Enrolment slumps at Hong Kong’s direct subsidy scheme secondary schools, hit hardest by wave of emigration

  • Semi-private schools’ enrolment rate sinks to record low, with more than 12,000 spots available
  • International schools maintain enrolments by easing entry requirements, taking in local students

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59 DSS secondary schools, which have more freedom than others to set their curriculum, fees and entrance criteria, saw the total number of students enrolled fall below 45,000 last year. Photo: May Tse

Enrolment at Hong Kong’s direct subsidy scheme (DSS) secondary schools has slumped to a record low following a wave of emigration that began last year.

The 59 secondary schools, which have more freedom than others to set their curriculum, fees and entrance criteria, saw the total number of students enrolled fall below 45,000 last year.

They had room for up to 57,000 students, meaning there were 12,300 vacancies in these schools.

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The latest official report on student enrolment in different types of schools indicated that DSS secondary schools bore the brunt of student departures since last year.

Their enrolment rate of 78 per cent not only fell below 80 per cent for the first time, but was also the lowest among all types of schools.

The DSS secondary schools account for 14 per cent of almost 326,000 secondary students in Hong Kong.

One reason for the drop in enrolment is that many families have left Hong Kong in the last few years. Photo: Xiaomei Chen

The majority attend 390 government and aided schools, which saw enrolment rates decline to 83 and 85 per cent respectively, from nearly 90 per cent in 2020.

The Post reported earlier that more than 30,000 students withdrew from schools in Hong Kong during the current academic year, which began last September.

Schools in high-income districts such as Central and Wan Chai were hit hardest, with their total enrolment sliding from about 810,000 in 2020 to 780,000 last year.

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Dion Chen, chairman of the Hong Kong DSS Schools Council, said the secondary student numbers were “not ideal” and revealed that most of the students who withdrew said they were leaving Hong Kong.

Chen said they left at all levels, and the number of student losses was higher than at aided and government schools. One reason the students left was that their parents wanted them to take the opportunity to have them study overseas, he added.

“For students in DSS schools, their parents may be more interested in high-quality education,” he said.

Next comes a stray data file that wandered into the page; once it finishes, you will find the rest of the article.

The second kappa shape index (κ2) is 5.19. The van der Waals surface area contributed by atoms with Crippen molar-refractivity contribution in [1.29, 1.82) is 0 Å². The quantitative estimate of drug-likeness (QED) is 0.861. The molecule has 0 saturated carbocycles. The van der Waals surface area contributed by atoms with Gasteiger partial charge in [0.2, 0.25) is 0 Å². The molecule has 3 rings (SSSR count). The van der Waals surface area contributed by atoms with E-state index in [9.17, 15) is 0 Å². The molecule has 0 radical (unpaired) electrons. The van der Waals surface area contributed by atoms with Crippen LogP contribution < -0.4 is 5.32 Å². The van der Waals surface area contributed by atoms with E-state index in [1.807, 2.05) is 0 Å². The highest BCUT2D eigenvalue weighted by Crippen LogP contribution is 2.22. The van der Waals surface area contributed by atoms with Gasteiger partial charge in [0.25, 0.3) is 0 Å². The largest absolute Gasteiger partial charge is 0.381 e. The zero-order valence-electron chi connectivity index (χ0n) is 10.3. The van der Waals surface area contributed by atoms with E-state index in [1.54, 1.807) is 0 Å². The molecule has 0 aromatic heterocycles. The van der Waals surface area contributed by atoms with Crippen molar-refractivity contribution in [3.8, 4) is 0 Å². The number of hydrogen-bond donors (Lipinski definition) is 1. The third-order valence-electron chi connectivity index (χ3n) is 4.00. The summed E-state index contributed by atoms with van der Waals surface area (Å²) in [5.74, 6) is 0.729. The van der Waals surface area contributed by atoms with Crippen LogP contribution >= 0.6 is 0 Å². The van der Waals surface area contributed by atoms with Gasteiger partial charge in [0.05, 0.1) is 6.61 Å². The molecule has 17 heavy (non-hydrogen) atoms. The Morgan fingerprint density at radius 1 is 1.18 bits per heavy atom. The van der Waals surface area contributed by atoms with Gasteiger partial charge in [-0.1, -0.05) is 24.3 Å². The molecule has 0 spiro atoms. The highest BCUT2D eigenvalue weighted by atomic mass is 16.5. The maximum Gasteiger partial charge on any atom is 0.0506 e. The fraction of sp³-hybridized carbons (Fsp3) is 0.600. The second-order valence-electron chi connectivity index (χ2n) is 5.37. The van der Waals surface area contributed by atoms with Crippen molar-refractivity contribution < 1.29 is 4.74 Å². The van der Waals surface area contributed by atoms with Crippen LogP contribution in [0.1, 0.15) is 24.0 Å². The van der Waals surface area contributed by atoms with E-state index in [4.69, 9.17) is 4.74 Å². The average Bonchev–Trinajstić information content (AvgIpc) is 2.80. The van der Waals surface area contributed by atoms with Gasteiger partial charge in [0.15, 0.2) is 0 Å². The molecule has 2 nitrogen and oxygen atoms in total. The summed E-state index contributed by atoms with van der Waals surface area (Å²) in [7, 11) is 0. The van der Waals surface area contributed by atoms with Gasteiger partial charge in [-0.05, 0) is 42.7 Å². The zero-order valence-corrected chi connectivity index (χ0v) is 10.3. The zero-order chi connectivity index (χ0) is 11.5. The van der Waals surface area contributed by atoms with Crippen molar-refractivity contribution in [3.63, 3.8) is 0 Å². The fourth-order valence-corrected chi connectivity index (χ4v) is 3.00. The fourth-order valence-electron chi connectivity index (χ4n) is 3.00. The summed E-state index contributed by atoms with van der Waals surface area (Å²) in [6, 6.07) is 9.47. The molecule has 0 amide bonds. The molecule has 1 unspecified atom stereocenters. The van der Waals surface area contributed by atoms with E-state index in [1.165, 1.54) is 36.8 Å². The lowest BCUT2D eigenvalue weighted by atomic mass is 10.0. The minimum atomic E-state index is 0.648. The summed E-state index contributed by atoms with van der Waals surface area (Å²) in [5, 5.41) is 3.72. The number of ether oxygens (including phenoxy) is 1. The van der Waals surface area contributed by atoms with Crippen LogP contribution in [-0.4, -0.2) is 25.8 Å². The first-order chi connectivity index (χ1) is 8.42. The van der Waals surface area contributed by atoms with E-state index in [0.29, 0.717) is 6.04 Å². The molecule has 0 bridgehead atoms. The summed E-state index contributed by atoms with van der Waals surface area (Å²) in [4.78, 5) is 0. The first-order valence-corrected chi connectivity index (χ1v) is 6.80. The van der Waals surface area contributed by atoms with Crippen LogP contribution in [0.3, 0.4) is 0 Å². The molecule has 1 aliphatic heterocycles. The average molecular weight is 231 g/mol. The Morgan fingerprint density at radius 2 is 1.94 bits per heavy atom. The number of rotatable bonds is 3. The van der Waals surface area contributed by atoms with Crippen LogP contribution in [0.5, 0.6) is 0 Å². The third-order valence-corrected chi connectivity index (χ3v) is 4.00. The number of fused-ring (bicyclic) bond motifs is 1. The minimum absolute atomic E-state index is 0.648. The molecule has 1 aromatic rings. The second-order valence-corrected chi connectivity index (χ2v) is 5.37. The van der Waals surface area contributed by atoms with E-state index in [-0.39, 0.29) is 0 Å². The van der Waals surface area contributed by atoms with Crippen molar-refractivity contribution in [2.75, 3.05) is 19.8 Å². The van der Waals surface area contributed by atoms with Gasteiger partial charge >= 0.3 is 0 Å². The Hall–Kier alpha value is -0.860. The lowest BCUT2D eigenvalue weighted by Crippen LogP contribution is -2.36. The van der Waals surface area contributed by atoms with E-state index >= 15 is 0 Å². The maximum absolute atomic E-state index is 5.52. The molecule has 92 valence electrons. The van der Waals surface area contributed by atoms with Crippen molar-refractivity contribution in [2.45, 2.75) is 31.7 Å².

Dion Chen, chairman of the Hong Kong DSS Schools Council. Photo: Edmond So

After Beijing imposed a national security law on the city in 2020, Britain, Canada and Australia eased their immigration policies to allow Hong Kong residents to move there to study or work. That sparked a wave of emigration last year.

Chen, who is the principal of a DSS school, said the latest enrolment data was gathered 10 months ago and most schools said more students were leaving this year.

But he expected the pace of departures to slow down after this year as many who planned to emigrate would already have done so.

The latest data showed that all types of primary schools recorded enrolment rates of more than 90 per cent as of September last year.

Emigration’s drain on Hong Kong’s schools

Vacancies in the 456 government and aided primary schools rose by nearly 150 per cent from 7,200 in 2020 to 18,000 last year, the highest increase among different types of schools.

This was in contrast to the situation in 2016 and 2017, when these schools were oversubscribed, with more children trying to enrol than there were places.

Vacancies at DSS primary schools rose from 585 in 2020 to 824 last year.

Among all types of schools, only the 33 international secondary schools saw their enrolment rate rise to nearly 90 per cent across the board.

A woman walks past a banner advertising the National Security Law on Albany Road in Central. Felix Wong

At secondary level, their vacancies fell from about 2,700 in 2002 to 2,400 last year, while primary level vacancies rose from around 1,900 in 2020 to 2,200 last year.

However, a veteran international school consultant said some international schools were also struggling and had lowered the entry requirements to admit students from local schools.

Ruth Benny, founder of international schools consultancy Top Schools HK, said that while the figures for international schools were positive, they also felt the effects of emigration.

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The past year saw some expatriate families leave Hong Kong because of the city’s ongoing travel and quarantine restrictions, resulting in departures from international schools.

Benny said local parents seized the opportunity to place their children in international schools, some of which had lowered their entry requirements.

“Many schools have lost lots of students and are struggling to replace them with students of similar calibre,” she said.

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